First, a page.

Martin, Emmie. (June 28, 2019). “Here’s how many Americans have nothing saved for retirement“. How many Americans have nothing saved for retirement (cnbc.com)
If I had to choose the number 1 factor that I believe drives fluctuations in market prices, I would choose supply and demand. There are many factors that play a role in market prices but they all accumulate to supply and demand which ultimately decides where the price will go. Other factors are current economy, interest rate, management of company, stability, risk, dividends, and political environment. These factors determine the demand for a stock, which meets up with the demand and the equilibrium determining the price. I believe this to be the chief factors because in our economy supply and demand determines most of the prices of our products that are in an industry that is competitive.
If I would have to guess which of the three are most invested in, I would guess mutual funds because of their popularity in retirement accounts which is where the majority of investing occurs. Bonds are useful for later in life investing, where the investor is looking to minimize risk. They may have a significant amount of customers because of the aging population in our country as well.
Stocks are popular for people investing in a brokerage account and people day trading. This to me seems like an area for people who are more advanced in investing because of the increased risk involved. Stocks I would assume get most of their suitors from people who have maxed out their retirement contribution limits and have excess money laying around to invest. Since I would guess this is not as big of a percentage of Americans, I am guessing stocks is the one with the least traffic.
Trading Basics- Factors that Influence Share Prices. (2018, July 24). Retrieved January 18, 2021, from https://wall-street.com/trading-basics-factors-influence-share-prices/
When it comes to the most important factor which drives short-term market prices, I really wasn’t too sure. Luckily, I was able to find an article which related to this question. In the article, they explain that supply and demand each play a basic role. Because markets are driven to equilibrium, sellers will bid up prices to slow demand if there is too much of it. Conversely, if there is not enough demand, sellers will bid down the price of stocks.
However, supply and demand aren’t the only factors. The article mentioned other indicators such as, “wars or other conflicts, concerns over inflation/deflation, government fiscal and monetary policy, technological changes, natural disasters, and corporate or government performance data.” (Hall, 2021)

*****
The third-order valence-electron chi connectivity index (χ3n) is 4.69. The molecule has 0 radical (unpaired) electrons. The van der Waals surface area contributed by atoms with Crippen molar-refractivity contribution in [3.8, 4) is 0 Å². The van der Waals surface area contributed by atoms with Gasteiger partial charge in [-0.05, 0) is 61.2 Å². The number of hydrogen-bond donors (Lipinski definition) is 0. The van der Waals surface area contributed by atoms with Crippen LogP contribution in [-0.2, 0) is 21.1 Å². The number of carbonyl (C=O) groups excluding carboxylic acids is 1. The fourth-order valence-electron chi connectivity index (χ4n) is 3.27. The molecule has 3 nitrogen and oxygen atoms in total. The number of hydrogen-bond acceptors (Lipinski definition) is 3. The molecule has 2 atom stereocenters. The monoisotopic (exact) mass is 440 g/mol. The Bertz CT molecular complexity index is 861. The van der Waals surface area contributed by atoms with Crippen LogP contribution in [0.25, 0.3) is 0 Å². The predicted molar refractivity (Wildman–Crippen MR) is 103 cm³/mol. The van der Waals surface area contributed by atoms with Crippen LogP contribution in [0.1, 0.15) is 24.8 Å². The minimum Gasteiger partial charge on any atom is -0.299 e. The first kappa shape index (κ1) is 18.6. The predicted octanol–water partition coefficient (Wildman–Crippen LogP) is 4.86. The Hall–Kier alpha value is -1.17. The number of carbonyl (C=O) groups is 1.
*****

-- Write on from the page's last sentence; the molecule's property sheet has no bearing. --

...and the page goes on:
One of the last things the article mentions is interest rate fluctuations affecting the stock market. I think this is the biggest factor in stock market changes. When interest rates are high, alternative investments (i.e. T-Bills) are more attractive than stocks. But, when interest rates are low, there is more money put into the economy.
Regarding the categories of stocks, bonds, and mutual funds – I think the number of investors in each category varies. Things like experience with investing, age, and level of risk aversion play a key role in who invests in what. While you are young, you can afford to take more risky investments, but once you are nearing retirement, you want less risk. The riskier the investment, the greater gain or loss you will have. On the other hand, with less risky investments, the less you stand to loss or gain.
Hall, M. (Jan 14, 2021) Factors that Cause the Market to Go Up and Down. Retrieved from https://www.investopedia.com/ask/answers/100314/what-are-key-factors-cause-market-go-and-down.asp
There are numerous factors that may impact short term stock market prices. News of volatile global relations, elections, and more can all have an affect on stock prices. From what I’ve read, the biggest factor driving short term fluctuation is supply and demand. “The stock market functions as an auction, when there are more buyers than there are sellers, the price has to adapt” (Kennon, Joshua). The stock market is interesting to me in that it rarely sits idle. I can look at the Dow Jones Index every 30 minutes, and it will change every time. Individual stocks behave the same way as the supply and demand for that stock changes throughout the day.
I think most typical investors use mutual funds. I certainly think they are the way to go. It’s a very efficient way to diversify your portfolio, and takes very little work. Picking individual stocks can be more risky, and furthermore, it wouldn’t be very wise to have a majority of your investments in one or two stocks ( aka don’t put all your eggs in one basket). Bonds can also be invested through index funds, which can be beneficial in the same way it is with stocks.
Kennon, Joshua. (January 16, 2021). “Why Do Stock Prices Fluctuate? com/why-do-stock-prices-fluctuate-356347“>https://www.thebalance.com/why-do-stock-prices-fluctuate-356347.